Millions across the world have gone to bed with the Duchess of Death, each night retreating with her from the monotony of their daily lives into a world of mystery and murder.
The legendary creator of the funny man with the waxed moustache - Hercule Poirot - and that busy body old maid - Miss Marple - never went to school; her mother believed it destroyed the brain and ruined the eyes.
Instead, she studied history and her father taught her mathematics until he died. As a teenager, she read the Sherlock Holmes series and was heavily influenced by the novelist Eden Phillpotts, whom she would visit regularly.
Christie married the young Lieutenant Archibald Christie in 1914 and, when he went to fight in WWI, the young bride fulfilled one of her ambitions, and worked as a nurse in a Red Cross hospital close to Torquay.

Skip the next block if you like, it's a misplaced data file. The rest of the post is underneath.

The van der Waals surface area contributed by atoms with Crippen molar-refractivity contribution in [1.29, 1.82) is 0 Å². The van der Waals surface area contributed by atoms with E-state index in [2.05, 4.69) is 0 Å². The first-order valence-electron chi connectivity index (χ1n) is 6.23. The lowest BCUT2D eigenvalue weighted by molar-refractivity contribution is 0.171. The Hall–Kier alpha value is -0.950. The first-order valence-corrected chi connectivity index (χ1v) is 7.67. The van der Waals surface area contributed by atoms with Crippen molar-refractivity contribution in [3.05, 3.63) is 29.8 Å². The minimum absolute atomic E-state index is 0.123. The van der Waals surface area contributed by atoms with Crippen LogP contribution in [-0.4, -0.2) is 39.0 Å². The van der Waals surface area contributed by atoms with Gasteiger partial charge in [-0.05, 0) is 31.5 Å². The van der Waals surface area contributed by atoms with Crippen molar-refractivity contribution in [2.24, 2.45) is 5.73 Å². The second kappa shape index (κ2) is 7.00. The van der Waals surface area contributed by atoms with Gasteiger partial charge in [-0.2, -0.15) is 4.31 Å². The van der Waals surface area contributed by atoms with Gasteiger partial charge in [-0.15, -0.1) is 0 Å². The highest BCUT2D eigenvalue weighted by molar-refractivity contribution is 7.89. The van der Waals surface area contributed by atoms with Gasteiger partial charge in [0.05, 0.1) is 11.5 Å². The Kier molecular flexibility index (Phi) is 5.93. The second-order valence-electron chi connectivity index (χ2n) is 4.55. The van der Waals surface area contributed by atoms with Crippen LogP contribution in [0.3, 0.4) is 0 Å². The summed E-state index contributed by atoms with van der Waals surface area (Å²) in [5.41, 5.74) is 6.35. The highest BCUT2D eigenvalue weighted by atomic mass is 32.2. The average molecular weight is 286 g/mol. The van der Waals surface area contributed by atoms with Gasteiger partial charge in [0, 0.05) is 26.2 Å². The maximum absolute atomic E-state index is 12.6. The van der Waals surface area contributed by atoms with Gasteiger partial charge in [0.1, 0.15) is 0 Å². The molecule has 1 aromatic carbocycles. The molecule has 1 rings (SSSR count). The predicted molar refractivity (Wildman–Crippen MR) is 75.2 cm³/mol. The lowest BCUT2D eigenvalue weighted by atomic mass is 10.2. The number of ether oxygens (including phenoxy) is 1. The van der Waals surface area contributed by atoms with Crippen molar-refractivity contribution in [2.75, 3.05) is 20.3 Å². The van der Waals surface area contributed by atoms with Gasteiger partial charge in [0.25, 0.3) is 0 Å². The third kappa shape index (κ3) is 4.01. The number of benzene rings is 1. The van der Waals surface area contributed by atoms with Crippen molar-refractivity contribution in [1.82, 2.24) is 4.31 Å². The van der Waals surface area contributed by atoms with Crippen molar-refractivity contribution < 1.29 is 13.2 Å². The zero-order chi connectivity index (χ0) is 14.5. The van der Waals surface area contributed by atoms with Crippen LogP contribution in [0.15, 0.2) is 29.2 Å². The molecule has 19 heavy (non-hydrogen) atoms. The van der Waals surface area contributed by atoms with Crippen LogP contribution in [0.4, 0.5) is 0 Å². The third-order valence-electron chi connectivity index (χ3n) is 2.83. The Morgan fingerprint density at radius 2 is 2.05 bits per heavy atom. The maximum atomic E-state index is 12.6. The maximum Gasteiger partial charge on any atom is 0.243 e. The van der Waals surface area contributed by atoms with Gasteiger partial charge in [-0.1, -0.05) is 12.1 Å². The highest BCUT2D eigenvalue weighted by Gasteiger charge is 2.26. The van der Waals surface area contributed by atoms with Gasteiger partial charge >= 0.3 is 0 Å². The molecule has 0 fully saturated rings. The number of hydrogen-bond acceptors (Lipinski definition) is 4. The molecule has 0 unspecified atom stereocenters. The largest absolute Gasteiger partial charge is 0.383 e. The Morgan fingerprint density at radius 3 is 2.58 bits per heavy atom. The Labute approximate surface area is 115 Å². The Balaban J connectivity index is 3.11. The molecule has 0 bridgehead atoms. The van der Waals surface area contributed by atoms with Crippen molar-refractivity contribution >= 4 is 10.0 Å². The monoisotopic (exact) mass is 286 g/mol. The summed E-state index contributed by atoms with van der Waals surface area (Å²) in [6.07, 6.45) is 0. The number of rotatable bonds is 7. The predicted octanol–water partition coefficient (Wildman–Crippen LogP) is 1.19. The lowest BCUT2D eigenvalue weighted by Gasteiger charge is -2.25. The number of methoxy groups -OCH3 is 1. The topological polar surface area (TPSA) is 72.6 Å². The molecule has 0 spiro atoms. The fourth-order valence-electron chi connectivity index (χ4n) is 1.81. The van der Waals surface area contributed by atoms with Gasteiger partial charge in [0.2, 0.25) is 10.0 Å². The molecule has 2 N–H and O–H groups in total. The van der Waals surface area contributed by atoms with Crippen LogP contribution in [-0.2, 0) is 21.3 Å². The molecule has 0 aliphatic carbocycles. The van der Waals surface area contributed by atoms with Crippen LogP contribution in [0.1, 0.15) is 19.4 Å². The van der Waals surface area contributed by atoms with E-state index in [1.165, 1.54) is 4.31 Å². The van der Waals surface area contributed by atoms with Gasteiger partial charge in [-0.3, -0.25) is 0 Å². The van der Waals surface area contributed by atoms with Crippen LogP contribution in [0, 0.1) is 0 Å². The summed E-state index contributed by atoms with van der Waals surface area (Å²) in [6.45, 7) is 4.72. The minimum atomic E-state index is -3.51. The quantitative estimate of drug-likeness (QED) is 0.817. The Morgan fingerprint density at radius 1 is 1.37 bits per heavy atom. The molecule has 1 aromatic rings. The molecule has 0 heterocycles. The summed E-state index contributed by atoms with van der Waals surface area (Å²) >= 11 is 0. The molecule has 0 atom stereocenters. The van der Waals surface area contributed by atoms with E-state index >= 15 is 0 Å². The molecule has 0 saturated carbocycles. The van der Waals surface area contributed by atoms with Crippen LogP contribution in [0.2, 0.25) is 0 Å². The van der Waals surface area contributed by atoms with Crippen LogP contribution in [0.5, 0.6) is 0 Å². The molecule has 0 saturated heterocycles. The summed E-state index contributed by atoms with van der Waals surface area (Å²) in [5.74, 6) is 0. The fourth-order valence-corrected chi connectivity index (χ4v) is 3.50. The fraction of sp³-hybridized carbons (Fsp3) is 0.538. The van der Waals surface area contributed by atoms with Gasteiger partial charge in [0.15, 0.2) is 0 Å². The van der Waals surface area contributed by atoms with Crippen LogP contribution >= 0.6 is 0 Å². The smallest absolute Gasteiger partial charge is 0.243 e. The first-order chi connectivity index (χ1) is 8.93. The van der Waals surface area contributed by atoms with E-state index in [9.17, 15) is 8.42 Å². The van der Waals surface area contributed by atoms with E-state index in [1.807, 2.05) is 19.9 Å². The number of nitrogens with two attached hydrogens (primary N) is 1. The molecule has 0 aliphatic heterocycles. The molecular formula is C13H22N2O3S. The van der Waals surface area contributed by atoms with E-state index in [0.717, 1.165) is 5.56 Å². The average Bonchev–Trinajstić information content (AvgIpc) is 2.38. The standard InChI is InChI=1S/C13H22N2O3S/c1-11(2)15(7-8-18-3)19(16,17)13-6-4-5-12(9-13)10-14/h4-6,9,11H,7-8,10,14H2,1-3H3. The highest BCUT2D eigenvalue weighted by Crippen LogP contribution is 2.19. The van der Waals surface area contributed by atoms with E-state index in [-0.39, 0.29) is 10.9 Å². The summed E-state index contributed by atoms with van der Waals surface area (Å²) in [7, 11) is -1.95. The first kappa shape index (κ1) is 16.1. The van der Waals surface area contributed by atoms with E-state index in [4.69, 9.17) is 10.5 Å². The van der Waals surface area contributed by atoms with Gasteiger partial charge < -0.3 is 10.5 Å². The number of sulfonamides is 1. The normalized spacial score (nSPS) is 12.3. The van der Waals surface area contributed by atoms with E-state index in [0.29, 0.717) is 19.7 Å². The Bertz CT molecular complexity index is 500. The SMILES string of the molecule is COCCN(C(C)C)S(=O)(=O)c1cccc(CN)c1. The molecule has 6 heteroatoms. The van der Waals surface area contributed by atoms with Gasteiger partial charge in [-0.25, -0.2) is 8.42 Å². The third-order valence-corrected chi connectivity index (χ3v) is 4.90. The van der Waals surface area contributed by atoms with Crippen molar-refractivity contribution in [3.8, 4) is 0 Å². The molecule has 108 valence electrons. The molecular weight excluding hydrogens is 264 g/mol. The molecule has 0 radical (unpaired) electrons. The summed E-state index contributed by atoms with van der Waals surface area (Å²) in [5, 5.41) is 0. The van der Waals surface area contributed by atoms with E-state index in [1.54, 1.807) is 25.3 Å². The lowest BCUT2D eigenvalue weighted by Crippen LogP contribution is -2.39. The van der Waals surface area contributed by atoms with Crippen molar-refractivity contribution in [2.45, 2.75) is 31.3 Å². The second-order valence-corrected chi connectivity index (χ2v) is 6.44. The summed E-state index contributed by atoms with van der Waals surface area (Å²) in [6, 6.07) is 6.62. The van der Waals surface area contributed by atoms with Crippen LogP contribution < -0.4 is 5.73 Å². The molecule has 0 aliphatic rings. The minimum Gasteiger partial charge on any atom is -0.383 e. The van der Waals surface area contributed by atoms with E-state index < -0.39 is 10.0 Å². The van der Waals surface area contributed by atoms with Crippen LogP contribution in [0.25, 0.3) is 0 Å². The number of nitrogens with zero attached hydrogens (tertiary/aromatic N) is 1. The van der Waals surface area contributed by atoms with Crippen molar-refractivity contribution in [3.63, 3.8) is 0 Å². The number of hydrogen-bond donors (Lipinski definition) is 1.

Her natural intelligence and red hair made her a favourite with the soldiers and doctors, and she soon advanced to the dispensary. Here, she learnt a knowledge of drugs and poisons, invaluable to her later writing career.
Sibling rivalry pressed the decommissioned nurse to write her first book. Her sister challenged Christie to write a detective story, where the ending could not be guessed so quickly. Christie went to Hay Tor on Dartmoor for three weeks in 1920, and tapped out 'The Mysterious Affair at Styles'.
Styles was a town very much like Torquay, and the details of the mystery were drawn from her nursing experience. To solve the foul deed Christie created her Belgian character Monsieur Poirot, an eccentric man infatuated with the power of his ‘little grey cells’. He was to appear in over 40 books, often accompanied by the ‘idiot’ narrator, Captain Hastings, whose role in the plot was not unlike that of Dr Watson in the Sherlock Holmes tales.
Her other famous sleuth, the very English Miss Marple of St Mary Mead, was created in 'The Murder at the Vicarage' and featured in 12 novels.
During her writing career, Christie also wrote romantic fiction under the name of Mary Westmacott, non-fiction accounts of archaeological digs she attended with her second husband, Sir Max Mallowan, and a few theatre scripts including 'The Mousetrap', the world's longest running play.